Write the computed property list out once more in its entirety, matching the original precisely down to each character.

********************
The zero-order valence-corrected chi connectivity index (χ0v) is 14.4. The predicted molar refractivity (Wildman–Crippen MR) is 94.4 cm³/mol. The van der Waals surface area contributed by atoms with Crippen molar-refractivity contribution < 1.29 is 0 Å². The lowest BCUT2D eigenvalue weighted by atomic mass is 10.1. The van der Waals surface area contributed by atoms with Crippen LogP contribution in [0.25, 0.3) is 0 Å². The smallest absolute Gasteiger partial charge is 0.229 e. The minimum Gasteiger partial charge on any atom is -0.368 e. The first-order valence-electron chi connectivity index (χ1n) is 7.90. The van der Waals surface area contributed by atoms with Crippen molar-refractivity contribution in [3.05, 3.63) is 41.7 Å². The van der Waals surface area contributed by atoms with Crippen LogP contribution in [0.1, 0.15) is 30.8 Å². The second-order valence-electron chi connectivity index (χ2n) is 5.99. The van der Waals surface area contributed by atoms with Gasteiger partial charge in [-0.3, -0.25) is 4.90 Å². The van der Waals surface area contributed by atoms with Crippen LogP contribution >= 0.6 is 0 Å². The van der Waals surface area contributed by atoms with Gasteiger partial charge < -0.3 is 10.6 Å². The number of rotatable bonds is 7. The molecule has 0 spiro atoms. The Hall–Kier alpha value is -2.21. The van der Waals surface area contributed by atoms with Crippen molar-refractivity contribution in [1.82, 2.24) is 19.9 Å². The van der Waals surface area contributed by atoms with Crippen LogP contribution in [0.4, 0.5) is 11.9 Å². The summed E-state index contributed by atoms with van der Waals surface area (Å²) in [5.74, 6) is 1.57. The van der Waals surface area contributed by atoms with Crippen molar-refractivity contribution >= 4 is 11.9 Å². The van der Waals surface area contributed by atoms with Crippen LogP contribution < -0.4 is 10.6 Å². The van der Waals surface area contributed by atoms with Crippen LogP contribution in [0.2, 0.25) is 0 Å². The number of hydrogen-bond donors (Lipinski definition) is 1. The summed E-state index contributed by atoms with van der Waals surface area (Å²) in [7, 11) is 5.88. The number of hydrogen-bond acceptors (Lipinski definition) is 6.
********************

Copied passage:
The zero-order valence-corrected chi connectivity index (χ0v) is 14.4. The predicted molar refractivity (Wildman–Crippen MR) is 94.4 cm³/mol. The van der Waals surface area contributed by atoms with Crippen molar-refractivity contribution < 1.29 is 0 Å². The lowest BCUT2D eigenvalue weighted by atomic mass is 10.1. The van der Waals surface area contributed by atoms with Crippen LogP contribution in [0.25, 0.3) is 0 Å². The smallest absolute Gasteiger partial charge is 0.229 e. The minimum Gasteiger partial charge on any atom is -0.368 e. The first-order valence-electron chi connectivity index (χ1n) is 7.90. The van der Waals surface area contributed by atoms with Crippen molar-refractivity contribution in [3.05, 3.63) is 41.7 Å². The van der Waals surface area contributed by atoms with Crippen LogP contribution in [0.1, 0.15) is 30.8 Å². The second-order valence-electron chi connectivity index (χ2n) is 5.99. The van der Waals surface area contributed by atoms with Gasteiger partial charge in [-0.3, -0.25) is 4.90 Å². The van der Waals surface area contributed by atoms with Crippen LogP contribution >= 0.6 is 0 Å². The van der Waals surface area contributed by atoms with Gasteiger partial charge < -0.3 is 10.6 Å². The number of rotatable bonds is 7. The molecule has 0 spiro atoms. The Hall–Kier alpha value is -2.21. The van der Waals surface area contributed by atoms with Crippen molar-refractivity contribution in [1.82, 2.24) is 19.9 Å². The van der Waals surface area contributed by atoms with Crippen LogP contribution in [0.4, 0.5) is 11.9 Å². The summed E-state index contributed by atoms with van der Waals surface area (Å²) in [5.74, 6) is 1.57. The van der Waals surface area contributed by atoms with Crippen molar-refractivity contribution >= 4 is 11.9 Å². The van der Waals surface area contributed by atoms with Crippen LogP contribution < -0.4 is 10.6 Å². The van der Waals surface area contributed by atoms with Crippen LogP contribution in [0.2, 0.25) is 0 Å². The number of hydrogen-bond donors (Lipinski definition) is 1. The summed E-state index contributed by atoms with van der Waals surface area (Å²) in [7, 11) is 5.88. The number of hydrogen-bond acceptors (Lipinski definition) is 6.